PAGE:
After leaving Revue, Brown moved briefly to Four Star Productions (where he worked on Honey West and Amos Burke, Secret Agent) and then to Paramount (The Brady Bunch, The Odd Couple, Longstreet).  At Revue, Brown had directed some second units, including a batch of San Francisco exteriors for Checkmate, as well as Robert Horton’s outdoor screen test for Wagon Train and many of Hitchcock’s and Reagan’s introductions for their respective shows.  That experience led to his own desultory directing career, which consisted mainly of assignments that fell to him when another director dropped out.  Brown also spent a few years directing television commercials (for Sears, AT&T, Dove Soap, Chevrolet, and Maxwell House’s late sixties “my wife” campaign), and briefly considered transitioning into a full-time career as a director.

“I thought about it seriously,” Brown said, “but I had a wife and four children, and financially it was too big a risk.  I was working fifty-two weeks a year and begging for time off in production, and as a director, starting out, I knew it was going to pinch financially.”

Instead, Brown became a line producer, with credits on Joe Forrester, The Quest, Dallas, and a number of made-for-television films.  He retired in 1992, following an unpleasant experience on the telefilm Danielle Steel’s Secrets.  But, as was his way, Brown would never tell me exactly what went wrong on that show.

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3 Responses to “Obituary: James H. Brown (1930-2011)”

  1. Todd Says:

    While I have nothing but respect for the late Mr. Brown’s ethic of not speaking ill of others, I don’t know that history is well served by such an approach. Being respectful of the immense talents that were Misters Hitchcock and Ford is fine, but their biographies are chock full of such tributes. I could tell from the hugely enjoyable post about your interview with Harry Landers that he was far more interesting an interview subject. I’m sure that his frankness was one of the main reasons. Stephen, I gather that, as an historian, you wish all of your subjects were a bit more like Mr. Landers in being frank without “dishing dirt”?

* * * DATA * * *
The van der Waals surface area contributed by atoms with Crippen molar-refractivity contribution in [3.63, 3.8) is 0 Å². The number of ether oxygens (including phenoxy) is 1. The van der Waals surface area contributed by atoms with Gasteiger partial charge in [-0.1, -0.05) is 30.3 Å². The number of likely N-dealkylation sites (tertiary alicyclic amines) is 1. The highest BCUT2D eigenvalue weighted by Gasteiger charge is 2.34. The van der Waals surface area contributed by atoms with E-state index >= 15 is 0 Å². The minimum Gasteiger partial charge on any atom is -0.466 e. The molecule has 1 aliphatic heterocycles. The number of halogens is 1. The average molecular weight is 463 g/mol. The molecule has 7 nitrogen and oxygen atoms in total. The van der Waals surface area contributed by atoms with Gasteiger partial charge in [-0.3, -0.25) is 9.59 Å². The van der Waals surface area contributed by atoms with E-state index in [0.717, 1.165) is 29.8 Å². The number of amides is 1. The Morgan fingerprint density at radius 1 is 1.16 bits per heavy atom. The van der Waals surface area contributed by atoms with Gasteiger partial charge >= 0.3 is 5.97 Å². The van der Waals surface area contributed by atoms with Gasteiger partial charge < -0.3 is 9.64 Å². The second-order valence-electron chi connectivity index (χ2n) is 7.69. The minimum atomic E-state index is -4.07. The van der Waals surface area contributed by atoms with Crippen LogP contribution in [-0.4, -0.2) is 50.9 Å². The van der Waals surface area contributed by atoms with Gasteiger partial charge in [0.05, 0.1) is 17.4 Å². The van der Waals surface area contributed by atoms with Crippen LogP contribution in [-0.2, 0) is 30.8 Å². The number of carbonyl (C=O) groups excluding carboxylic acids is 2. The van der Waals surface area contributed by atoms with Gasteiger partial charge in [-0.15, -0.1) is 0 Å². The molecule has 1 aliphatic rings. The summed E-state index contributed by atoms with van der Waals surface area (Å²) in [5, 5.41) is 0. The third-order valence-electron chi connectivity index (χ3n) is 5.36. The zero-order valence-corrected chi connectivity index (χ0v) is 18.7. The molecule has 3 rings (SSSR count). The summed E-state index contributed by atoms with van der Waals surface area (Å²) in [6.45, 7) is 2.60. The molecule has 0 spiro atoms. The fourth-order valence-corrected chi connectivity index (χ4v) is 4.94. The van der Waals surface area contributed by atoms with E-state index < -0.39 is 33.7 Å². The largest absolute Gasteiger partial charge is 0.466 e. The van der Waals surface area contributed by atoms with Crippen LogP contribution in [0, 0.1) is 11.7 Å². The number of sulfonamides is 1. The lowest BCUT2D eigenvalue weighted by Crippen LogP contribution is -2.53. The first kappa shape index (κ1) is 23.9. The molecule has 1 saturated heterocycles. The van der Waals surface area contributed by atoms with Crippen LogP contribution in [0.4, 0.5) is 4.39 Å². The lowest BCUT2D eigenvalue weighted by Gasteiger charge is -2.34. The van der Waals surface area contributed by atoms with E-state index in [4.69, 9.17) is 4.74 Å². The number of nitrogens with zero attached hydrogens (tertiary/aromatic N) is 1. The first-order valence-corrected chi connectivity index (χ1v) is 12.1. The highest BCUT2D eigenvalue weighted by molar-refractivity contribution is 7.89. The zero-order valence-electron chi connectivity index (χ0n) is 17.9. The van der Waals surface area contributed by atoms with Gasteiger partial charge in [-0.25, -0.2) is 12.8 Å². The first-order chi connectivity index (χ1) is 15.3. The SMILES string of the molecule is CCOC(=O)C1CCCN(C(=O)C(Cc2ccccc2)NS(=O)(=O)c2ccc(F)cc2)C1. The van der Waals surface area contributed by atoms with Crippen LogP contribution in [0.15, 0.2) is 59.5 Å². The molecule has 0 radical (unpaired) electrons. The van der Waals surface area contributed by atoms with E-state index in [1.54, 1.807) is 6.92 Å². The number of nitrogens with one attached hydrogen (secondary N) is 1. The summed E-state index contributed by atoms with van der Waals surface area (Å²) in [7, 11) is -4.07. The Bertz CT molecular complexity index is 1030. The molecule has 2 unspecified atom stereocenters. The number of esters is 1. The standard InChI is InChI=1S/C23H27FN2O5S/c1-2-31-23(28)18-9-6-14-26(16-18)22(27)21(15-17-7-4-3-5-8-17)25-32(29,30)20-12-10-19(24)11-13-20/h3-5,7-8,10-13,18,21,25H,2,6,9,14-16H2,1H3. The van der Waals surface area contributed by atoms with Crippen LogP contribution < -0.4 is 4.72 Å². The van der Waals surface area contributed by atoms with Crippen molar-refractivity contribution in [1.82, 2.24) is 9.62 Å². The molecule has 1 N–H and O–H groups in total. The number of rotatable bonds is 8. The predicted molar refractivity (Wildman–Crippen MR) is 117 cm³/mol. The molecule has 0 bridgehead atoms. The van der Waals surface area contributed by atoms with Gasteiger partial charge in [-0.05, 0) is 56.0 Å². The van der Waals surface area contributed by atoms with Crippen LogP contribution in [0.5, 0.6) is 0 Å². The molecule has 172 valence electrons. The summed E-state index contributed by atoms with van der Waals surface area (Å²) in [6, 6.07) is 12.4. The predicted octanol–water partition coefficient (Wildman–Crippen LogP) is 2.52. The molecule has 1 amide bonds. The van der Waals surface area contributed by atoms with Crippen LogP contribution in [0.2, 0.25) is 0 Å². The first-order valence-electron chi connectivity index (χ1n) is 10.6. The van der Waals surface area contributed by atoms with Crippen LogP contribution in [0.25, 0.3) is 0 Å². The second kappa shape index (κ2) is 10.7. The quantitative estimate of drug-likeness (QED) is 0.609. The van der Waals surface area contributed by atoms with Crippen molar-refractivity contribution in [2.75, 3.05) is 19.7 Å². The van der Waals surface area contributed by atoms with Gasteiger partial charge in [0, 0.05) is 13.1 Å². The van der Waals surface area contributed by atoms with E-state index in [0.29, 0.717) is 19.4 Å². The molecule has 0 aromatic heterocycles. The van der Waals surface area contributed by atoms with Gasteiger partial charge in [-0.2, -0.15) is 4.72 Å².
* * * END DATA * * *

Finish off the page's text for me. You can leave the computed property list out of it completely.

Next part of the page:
2. Stephen Bowie Says:

    Todd, that’s sort of true, but I do respect it when people choose to keep their own counsel, or take things off the record. It kind of crosses me up as an oral historian, but I’m sympathetic to their point of view. At the other end of the spectrum, sometimes I talk to people who relish gossiping so much that it makes me uncomfortable (and I wonder whether things are being embellished).

  3. Mark Speck Says:

    Just wanted to say, Stephen, how much I enjoy your obits…as an avid credit reader, it’s always nice to know the full story about some of the lesser-known talents. Even the major talents you write about, I get a new sense of what they were all about. Fantastic work!!